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      An estimated 5% of new protein structures solved today represent a new Pfam family

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          This study uses the Pfam database to show that the sequence redundancy of protein structures deposited in the PDB is increasing. The possible reasons behind this trend are discussed.


          High-resolution structural knowledge is key to understanding how proteins function at the molecular level. The number of entries in the Protein Data Bank (PDB), the repository of all publicly available protein structures, continues to increase, with more than 8000 structures released in 2012 alone. The authors of this article have studied how structural coverage of the protein-sequence space has changed over time by monitoring the number of Pfam families that acquired their first representative structure each year from 1976 to 2012. Twenty years ago, for every 100 new PDB entries released, an estimated 20 Pfam families acquired their first structure. By 2012, this decreased to only about five families per 100 structures. The reasons behind the slower pace at which previously uncharacterized families are being structurally covered were investigated. It was found that although more than 50% of current Pfam families are still without a structural representative, this set is enriched in families that are small, functionally uncharacterized or rich in problem features such as intrinsically disordered and transmembrane regions. While these are important constraints, the reasons why it may not yet be time to give up the pursuit of a targeted but more comprehensive structural coverage of the protein-sequence space are discussed.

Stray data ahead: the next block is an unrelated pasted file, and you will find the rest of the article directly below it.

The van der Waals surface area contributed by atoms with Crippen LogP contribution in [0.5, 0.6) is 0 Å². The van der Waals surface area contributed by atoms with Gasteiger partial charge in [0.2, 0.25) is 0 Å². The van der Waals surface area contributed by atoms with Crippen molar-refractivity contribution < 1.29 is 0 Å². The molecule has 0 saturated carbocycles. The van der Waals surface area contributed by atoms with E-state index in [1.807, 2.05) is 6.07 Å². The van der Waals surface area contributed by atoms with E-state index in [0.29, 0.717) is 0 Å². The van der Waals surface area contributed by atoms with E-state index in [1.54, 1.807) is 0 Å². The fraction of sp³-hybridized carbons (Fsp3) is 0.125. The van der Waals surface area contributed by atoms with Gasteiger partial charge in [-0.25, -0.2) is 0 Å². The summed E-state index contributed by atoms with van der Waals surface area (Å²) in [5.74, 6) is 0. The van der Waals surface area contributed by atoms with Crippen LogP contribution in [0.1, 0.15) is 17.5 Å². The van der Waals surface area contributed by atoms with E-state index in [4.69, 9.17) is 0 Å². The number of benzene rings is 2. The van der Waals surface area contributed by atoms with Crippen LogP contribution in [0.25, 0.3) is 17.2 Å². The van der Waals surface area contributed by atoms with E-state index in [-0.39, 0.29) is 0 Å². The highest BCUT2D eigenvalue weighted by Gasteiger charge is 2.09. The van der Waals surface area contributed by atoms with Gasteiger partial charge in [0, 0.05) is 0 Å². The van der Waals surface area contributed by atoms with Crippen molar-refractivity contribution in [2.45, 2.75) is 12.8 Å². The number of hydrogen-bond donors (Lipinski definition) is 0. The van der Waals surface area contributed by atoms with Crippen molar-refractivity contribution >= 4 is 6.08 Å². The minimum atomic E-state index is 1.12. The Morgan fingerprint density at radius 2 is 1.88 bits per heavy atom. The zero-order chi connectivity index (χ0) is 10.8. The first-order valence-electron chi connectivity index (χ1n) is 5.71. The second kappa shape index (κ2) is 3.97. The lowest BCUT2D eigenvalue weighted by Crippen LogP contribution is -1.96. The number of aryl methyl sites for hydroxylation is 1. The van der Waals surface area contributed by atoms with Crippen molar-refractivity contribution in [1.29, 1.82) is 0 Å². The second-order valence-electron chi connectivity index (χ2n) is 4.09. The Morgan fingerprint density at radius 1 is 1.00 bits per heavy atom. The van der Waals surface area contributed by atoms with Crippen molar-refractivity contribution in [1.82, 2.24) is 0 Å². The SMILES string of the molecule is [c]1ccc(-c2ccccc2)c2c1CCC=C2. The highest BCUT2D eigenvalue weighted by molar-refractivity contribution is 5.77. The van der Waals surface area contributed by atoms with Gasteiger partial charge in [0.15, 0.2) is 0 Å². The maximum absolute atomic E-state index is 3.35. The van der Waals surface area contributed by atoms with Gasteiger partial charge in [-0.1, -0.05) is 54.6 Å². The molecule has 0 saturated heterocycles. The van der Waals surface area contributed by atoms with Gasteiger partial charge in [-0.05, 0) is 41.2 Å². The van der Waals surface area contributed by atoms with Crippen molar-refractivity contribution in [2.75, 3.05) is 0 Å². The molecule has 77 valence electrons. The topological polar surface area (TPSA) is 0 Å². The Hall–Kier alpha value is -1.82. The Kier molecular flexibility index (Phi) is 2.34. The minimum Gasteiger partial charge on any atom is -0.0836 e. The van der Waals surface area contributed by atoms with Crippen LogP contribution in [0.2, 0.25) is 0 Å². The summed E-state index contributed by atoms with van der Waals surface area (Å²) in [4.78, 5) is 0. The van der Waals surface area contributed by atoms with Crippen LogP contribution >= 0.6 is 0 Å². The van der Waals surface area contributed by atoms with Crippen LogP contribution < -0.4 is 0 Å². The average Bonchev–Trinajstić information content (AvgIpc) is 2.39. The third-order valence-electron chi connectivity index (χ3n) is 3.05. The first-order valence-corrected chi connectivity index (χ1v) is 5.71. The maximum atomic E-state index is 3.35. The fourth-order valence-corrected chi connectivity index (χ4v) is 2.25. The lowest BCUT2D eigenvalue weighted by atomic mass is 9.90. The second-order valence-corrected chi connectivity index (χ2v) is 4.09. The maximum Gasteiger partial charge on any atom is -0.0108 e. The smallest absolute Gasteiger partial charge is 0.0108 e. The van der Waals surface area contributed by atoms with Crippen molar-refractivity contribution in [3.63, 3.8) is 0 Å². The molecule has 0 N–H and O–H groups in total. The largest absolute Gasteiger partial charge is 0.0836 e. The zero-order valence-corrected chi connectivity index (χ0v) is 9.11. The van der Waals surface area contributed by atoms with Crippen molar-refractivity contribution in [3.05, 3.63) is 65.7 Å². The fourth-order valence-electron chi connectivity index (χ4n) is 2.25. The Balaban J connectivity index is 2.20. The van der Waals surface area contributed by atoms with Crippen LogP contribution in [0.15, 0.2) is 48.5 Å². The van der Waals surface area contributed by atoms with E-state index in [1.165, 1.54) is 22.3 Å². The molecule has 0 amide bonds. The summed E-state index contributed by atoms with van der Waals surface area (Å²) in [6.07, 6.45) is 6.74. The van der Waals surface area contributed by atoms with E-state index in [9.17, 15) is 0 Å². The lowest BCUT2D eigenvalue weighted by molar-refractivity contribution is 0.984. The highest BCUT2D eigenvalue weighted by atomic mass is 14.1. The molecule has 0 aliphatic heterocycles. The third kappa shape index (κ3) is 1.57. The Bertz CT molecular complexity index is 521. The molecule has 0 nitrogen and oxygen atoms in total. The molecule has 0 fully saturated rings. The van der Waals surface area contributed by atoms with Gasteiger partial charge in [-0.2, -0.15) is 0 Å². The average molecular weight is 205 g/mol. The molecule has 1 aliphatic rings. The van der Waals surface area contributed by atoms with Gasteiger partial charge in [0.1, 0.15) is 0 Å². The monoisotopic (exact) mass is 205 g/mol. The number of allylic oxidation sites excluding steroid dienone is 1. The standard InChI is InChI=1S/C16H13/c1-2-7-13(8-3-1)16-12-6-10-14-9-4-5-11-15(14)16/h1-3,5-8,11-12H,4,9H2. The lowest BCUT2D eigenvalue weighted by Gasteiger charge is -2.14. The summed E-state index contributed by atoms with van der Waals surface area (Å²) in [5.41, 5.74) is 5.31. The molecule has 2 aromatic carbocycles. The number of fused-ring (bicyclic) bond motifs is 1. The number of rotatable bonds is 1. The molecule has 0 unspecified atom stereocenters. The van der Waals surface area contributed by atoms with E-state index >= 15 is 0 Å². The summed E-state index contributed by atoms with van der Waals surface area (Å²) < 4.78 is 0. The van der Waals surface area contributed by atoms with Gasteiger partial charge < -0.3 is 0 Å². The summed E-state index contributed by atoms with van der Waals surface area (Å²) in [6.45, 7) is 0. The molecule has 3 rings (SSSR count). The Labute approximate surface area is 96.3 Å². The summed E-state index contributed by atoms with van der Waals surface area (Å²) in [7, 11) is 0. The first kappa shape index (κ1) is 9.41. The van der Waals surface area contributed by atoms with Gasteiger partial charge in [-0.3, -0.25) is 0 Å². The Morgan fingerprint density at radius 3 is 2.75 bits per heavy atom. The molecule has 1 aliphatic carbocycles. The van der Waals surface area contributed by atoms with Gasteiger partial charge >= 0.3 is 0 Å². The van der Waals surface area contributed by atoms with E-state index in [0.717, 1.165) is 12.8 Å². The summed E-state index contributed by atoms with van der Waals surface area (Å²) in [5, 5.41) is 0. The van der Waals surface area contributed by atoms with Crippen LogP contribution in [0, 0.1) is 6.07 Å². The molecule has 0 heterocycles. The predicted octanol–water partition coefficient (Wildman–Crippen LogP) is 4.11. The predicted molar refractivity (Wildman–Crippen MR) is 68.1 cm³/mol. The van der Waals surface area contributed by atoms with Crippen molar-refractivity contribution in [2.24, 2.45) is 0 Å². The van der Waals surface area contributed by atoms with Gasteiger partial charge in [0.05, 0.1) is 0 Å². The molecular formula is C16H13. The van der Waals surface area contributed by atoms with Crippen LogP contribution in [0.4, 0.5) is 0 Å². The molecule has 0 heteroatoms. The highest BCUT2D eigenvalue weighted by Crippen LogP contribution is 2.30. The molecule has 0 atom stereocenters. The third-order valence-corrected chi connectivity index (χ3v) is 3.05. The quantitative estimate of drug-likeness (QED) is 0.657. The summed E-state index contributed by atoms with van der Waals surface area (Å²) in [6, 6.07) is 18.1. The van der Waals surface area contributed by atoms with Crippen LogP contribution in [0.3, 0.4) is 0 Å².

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          Author and article information

          Acta Crystallogr D Biol Crystallogr
          Acta Crystallogr. D Biol. Crystallogr
          Acta Cryst. D
          Acta Crystallographica Section D: Biological Crystallography
          International Union of Crystallography
          01 November 2013
          12 October 2013
          12 October 2013
          : 69
          : Pt 11 ( publisher-idID: d131100 )
          : 2186-2193
          [a ]European Molecular Biology Laboratory, European Bioinformatics Institute (EMBL–EBI) , Wellcome Trust Genome Campus, Hinxton, Cambridge CB10 1SA, England
          [b ]Department of Bioinformatics and Computational Biology, Fakultät für Informatik, Technical University Munich , Garching, Germany
          [c ]New York Consortium on Membrane Protein Structure, New York Structural Biology Center , 89 Convent Avenue, New York, NY 10027, USA
          [d ]Sanger Institute , Wellcome Trust Genome Campus, Hinxton, Cambridge CB10 1SA, England
          Author notes
          Correspondence e-mail: mpunta@
          ba5211 ABCRE6 S0907444913027157
          © Mistry et al. 2013

          This is an open-access article distributed under the terms of the Creative Commons Attribution Licence, which permits unrestricted use, distribution, and reproduction in any medium, provided the original authors and source are cited.

          Molecular replacements
          Research Papers

          Microscopy & Imaging

          protein-sequence space, structural coverage, pfam families


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